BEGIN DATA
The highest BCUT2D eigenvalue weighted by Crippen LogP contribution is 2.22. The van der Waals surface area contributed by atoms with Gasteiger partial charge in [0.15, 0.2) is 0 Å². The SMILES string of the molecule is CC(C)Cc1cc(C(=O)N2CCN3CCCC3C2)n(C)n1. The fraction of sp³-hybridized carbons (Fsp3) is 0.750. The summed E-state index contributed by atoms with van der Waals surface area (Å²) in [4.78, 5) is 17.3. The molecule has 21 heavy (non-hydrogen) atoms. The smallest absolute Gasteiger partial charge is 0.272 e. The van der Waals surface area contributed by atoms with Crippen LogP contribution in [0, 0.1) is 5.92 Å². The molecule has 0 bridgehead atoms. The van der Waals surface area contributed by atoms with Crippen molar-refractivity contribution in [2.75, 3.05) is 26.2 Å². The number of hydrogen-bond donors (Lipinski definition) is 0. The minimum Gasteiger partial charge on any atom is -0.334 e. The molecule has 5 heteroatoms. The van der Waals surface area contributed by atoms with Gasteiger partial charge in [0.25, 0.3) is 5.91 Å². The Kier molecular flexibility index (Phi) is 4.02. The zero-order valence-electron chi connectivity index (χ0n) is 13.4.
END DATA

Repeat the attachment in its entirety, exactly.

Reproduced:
The highest BCUT2D eigenvalue weighted by Crippen LogP contribution is 2.22. The van der Waals surface area contributed by atoms with Gasteiger partial charge in [0.15, 0.2) is 0 Å². The SMILES string of the molecule is CC(C)Cc1cc(C(=O)N2CCN3CCCC3C2)n(C)n1. The fraction of sp³-hybridized carbons (Fsp3) is 0.750. The summed E-state index contributed by atoms with van der Waals surface area (Å²) in [4.78, 5) is 17.3. The molecule has 21 heavy (non-hydrogen) atoms. The smallest absolute Gasteiger partial charge is 0.272 e. The van der Waals surface area contributed by atoms with Crippen LogP contribution in [0, 0.1) is 5.92 Å². The molecule has 0 bridgehead atoms. The van der Waals surface area contributed by atoms with Crippen molar-refractivity contribution in [2.75, 3.05) is 26.2 Å². The number of hydrogen-bond donors (Lipinski definition) is 0. The minimum Gasteiger partial charge on any atom is -0.334 e. The molecule has 5 heteroatoms. The van der Waals surface area contributed by atoms with Gasteiger partial charge in [0.25, 0.3) is 5.91 Å². The Kier molecular flexibility index (Phi) is 4.02. The zero-order valence-electron chi connectivity index (χ0n) is 13.4.